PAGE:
Finally! Ninety-one-year-old Recy Taylor, whose cause was championed at one time by Rosa Parks, will receive an apology by the state of Alabama for its mishandling of her 1944 rape case.
The Alabama House has reached back into history and apologized for how authorities mishandled the 1944 rape of a young black woman by a gang of white men as she walked home from church.
The House on Tuesday approved by an apparent unanimous voice vote a resolution that expresses “deepest sympathies and solemn regrets” to Recy Taylor, who is now 91 years old and lives in Florida.
She was 24 when she was confronted by seven men who forced her into their car at knife and gunpoint and drove her to a deserted grove of trees where six of the men raped her in Abbeville in southeastern Alabama. Two all-white, all-male grand juries refused to indict the suspects.
Her 74-year-old brother, Robert Corbitt, who still lives in Abbeville, said he was happy his sister was finally going to get what she wanted — an apology.
The strongly worded resolution said the failure of Alabama law enforcement and the court system to prosecute the crimes "was, and is "morally abhorrent and repugnant."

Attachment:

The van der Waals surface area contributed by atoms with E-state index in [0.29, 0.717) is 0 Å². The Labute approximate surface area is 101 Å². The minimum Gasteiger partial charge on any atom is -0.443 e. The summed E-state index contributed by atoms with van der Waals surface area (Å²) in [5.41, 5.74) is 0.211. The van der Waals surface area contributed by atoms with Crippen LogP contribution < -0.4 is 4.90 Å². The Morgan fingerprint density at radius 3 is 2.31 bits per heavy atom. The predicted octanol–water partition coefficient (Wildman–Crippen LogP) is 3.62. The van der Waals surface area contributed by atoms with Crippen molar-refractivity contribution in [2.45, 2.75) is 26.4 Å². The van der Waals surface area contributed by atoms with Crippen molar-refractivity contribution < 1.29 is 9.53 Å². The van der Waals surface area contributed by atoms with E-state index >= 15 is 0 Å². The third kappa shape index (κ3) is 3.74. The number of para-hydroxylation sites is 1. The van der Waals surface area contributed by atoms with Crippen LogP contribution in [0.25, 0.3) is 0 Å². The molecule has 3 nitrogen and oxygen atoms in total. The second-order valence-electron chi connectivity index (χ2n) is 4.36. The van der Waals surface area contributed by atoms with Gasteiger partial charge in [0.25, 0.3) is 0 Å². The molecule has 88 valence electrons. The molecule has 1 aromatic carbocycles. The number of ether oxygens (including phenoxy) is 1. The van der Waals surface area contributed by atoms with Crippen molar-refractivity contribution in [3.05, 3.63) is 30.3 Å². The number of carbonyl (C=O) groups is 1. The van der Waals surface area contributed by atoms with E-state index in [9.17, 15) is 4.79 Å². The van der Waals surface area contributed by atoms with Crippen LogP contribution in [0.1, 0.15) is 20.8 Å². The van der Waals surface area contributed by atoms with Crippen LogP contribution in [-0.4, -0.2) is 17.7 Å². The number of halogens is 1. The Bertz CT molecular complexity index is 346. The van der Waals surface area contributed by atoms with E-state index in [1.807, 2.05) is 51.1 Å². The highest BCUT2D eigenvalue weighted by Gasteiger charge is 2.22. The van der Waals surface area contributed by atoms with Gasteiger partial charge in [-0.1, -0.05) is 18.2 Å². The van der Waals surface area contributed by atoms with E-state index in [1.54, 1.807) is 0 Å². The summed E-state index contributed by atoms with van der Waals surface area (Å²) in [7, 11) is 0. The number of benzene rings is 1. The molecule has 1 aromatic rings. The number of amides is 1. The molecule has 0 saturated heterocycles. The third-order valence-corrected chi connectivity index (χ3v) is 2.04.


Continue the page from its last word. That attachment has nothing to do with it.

The measure is also expected to pass the Alabama Senate. It follows personal (though not official) apologies by Abbeville Mayor Ryan Blalock and Henry County Probate Judge JoAnn Smith last week.
Last month, Taylor told The Root's Cynthia Gordy how much it hurt that the horror she went through was swept under the rug. In that same article, Taylor's brother, Robert Corbitt, demanded an official apology. After publication of the article, Change.org circulated an online petition demanding an official apology for Taylor, which nearly 17,000 people signed.
The people were heard by Alabama officials, and it appears that so, at last, will be Recy Taylor. Justice? No, only a court of law could deliver that. But at least she finally has an acknowledgment of the horrible injustice that was done. It's a start.
In other news: Obama Honors First Black Commerce Secretary.
Sheryl Huggins Salomon is senior editor-at-large of The Root and a Brooklyn, N.Y.-based editorial consultant. Follow her on Twitter.